It followed that document D1 failed to disclose all the features of claim 1 defined after "(A)".
Following the problem-solution approach, the technical effect of the differentiating features of claim 1 was to achieve the aim of the invention as also explained in paragraphs ,  and  of the published application, i.e. preventing bottoming-out before it occurred. That was because, in use, in case of fluid leaking from the bladder, the action of the patient's weight on the upper surface of the bladder would bring the conductive materials continuously closer to each other. At the time the conductive materials came into contact with each other, the upper surface of the bladder was still away from the bottom surface, i.e. still not in a condition of bottoming-out. Hence, the invention reliably prevented excessive pressure being exerted to the patient positioned on the therapeutic bladder.
In view of that, the objective problem of the invention was to obtain an improved cushioning device reliably preventing the "bottoming" event with a simple structure and enabling the adjustment to the requirements of different patients.
In contrast to the invention, the device of document D1 could not prevent bottoming-out. As apparent from figure 9 and also described in column 7, lines 15 to 18, if there was a leak in the fluid-filled cushion, the upper and lower conductors positioned in the fluid manifold would only come into contact with each other at a time when the patient's skin or tissue was already experiencing an excessive pressure, i.e. not before the bottoming-out. This was due to the fact that the walls of the fluid manifold only collapsed when there was no fluid left in it. In that situation there was no fluid left in the fluid-filled cushion either, because, as also explained in column 9, lines 2 to 6, they could not have a different pressure.
Moreover, the structure of the cushioning device of document D1, comprising two bladders, was more complicated, difficult to adjust to the requirements of different patients and costly to maintain, as it required protection against leaks which might occur on a surface having an area of almost twice the size of that of the claimed invention.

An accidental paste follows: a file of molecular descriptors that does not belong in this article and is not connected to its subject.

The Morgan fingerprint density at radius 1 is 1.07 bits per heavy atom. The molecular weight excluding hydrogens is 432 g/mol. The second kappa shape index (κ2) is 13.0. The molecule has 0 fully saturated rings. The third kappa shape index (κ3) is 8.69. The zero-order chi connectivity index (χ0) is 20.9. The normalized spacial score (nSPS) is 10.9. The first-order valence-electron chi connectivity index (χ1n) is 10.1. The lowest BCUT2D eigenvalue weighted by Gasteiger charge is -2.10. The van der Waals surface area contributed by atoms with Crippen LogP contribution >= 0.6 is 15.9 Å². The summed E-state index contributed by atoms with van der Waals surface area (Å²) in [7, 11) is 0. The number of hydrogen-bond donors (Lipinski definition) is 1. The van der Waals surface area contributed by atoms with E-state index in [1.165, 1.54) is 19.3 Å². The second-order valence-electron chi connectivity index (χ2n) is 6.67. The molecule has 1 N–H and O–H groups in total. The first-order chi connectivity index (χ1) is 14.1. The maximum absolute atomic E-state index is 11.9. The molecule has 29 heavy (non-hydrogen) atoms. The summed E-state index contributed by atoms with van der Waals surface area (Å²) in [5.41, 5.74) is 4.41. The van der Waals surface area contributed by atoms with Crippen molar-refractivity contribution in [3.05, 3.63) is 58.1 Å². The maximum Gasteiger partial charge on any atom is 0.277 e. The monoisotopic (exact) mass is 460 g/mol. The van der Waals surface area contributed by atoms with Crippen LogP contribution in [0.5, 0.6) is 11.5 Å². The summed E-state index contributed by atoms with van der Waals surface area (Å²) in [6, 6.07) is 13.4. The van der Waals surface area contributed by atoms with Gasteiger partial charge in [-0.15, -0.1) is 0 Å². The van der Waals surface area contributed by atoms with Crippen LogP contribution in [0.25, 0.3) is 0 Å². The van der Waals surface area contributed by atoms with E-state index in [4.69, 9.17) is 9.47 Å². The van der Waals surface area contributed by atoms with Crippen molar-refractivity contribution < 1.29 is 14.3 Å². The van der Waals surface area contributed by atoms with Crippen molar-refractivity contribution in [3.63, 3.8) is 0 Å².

Also, the provision of flexible conductors further contributed to inventive step.
Document D2 taught a particular circuit to detect when a therapeutic bladder had already bottomed out. For this reason it could not provide any hint to the skilled person to modify the cushioning device of document D1 and arrive at the subject-matter of claim 1.
It followed that the subject-matter of claim 1 was novel and inventive.
Reasons for the Decision
1. The appeal is admissible.
2. The invention as claimed in claim 1 relates to an inflatable cushioning device of the kind used to provide a suitable support for immobile patients confined to wheelchairs or beds.
The amount of pressure exerted on the skin of immobile patients over long periods of time by supporting cushions or mattresses has an important effect on their well-being. An excessive peak or average pressure on the skin can reduce blood circulation, thereby causing decubitus ulcers, also called bed sores or pressure sores, and other complications (paragraph  of the published application).
The invention seeks to ensure that an optimal contact (or interface) pressure is maintained. In particular, it aims to avoid an unwanted excessive deflation or bottoming-out of the cushioning device, which would result in an unacceptably high contact pressure. This object is achieved by the means of a cushioning device of the so called self-monitoring type (paragraph  of the published application) comprising a therapeutic bladder. The bladder lodges in its interior two conductive materials which act like an electric switch. Upon reaching an unacceptable level of deflation the two conductive materials come into contact with each other closing the switch circuit. In order to function optimally, both conductive materials are positioned away from the bottom surface of the bladder, such that the switch circuit is closed before bottoming-out of the bladder occurs. The closure of the circuit may trigger an alarm or the re-inflation of the cushioning device.
3. It is not disputed that document D1, which also concerns a self-monitoring cushioning device of the type claimed in claim 1, is the closest prior art.
4. The embodiment of a cushioning device shown in figures 7 to 9 is the most relevant for assessing patentability of the subject-matter of claim 1 and is referred to below.